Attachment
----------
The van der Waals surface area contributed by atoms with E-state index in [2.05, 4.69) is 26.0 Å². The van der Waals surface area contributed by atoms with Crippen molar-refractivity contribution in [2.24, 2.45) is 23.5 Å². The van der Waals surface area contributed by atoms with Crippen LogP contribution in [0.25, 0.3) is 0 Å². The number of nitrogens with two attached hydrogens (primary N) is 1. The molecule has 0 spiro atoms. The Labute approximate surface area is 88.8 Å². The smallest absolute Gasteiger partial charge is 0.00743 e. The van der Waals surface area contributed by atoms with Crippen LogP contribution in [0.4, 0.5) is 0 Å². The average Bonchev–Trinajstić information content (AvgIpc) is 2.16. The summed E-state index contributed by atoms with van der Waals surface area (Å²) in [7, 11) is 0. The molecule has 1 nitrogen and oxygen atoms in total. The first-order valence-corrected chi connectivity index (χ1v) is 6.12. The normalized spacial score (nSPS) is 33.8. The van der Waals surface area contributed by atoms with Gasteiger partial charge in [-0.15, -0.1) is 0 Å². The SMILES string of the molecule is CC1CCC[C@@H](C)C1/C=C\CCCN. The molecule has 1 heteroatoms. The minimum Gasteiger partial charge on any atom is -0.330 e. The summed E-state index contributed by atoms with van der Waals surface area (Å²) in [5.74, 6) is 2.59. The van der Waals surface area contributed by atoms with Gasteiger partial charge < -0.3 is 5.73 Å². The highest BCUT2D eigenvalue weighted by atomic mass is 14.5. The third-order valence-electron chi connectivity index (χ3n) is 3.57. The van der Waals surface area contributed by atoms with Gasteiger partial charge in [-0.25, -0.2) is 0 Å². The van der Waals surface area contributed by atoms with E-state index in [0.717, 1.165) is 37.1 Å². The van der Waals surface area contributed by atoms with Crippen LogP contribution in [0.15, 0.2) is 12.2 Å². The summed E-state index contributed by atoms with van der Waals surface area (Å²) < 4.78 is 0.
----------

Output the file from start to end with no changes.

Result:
The van der Waals surface area contributed by atoms with E-state index in [2.05, 4.69) is 26.0 Å². The van der Waals surface area contributed by atoms with Crippen molar-refractivity contribution in [2.24, 2.45) is 23.5 Å². The van der Waals surface area contributed by atoms with Crippen LogP contribution in [0.25, 0.3) is 0 Å². The number of nitrogens with two attached hydrogens (primary N) is 1. The molecule has 0 spiro atoms. The Labute approximate surface area is 88.8 Å². The smallest absolute Gasteiger partial charge is 0.00743 e. The van der Waals surface area contributed by atoms with Crippen LogP contribution in [0.4, 0.5) is 0 Å². The average Bonchev–Trinajstić information content (AvgIpc) is 2.16. The summed E-state index contributed by atoms with van der Waals surface area (Å²) in [7, 11) is 0. The molecule has 1 nitrogen and oxygen atoms in total. The first-order valence-corrected chi connectivity index (χ1v) is 6.12. The normalized spacial score (nSPS) is 33.8. The van der Waals surface area contributed by atoms with Gasteiger partial charge in [-0.15, -0.1) is 0 Å². The SMILES string of the molecule is CC1CCC[C@@H](C)C1/C=C\CCCN. The molecule has 1 heteroatoms. The minimum Gasteiger partial charge on any atom is -0.330 e. The summed E-state index contributed by atoms with van der Waals surface area (Å²) in [5.74, 6) is 2.59. The van der Waals surface area contributed by atoms with Gasteiger partial charge < -0.3 is 5.73 Å². The highest BCUT2D eigenvalue weighted by atomic mass is 14.5. The third-order valence-electron chi connectivity index (χ3n) is 3.57. The van der Waals surface area contributed by atoms with Gasteiger partial charge in [-0.25, -0.2) is 0 Å². The van der Waals surface area contributed by atoms with E-state index in [0.717, 1.165) is 37.1 Å². The van der Waals surface area contributed by atoms with Crippen LogP contribution in [0.15, 0.2) is 12.2 Å². The summed E-state index contributed by atoms with van der Waals surface area (Å²) < 4.78 is 0.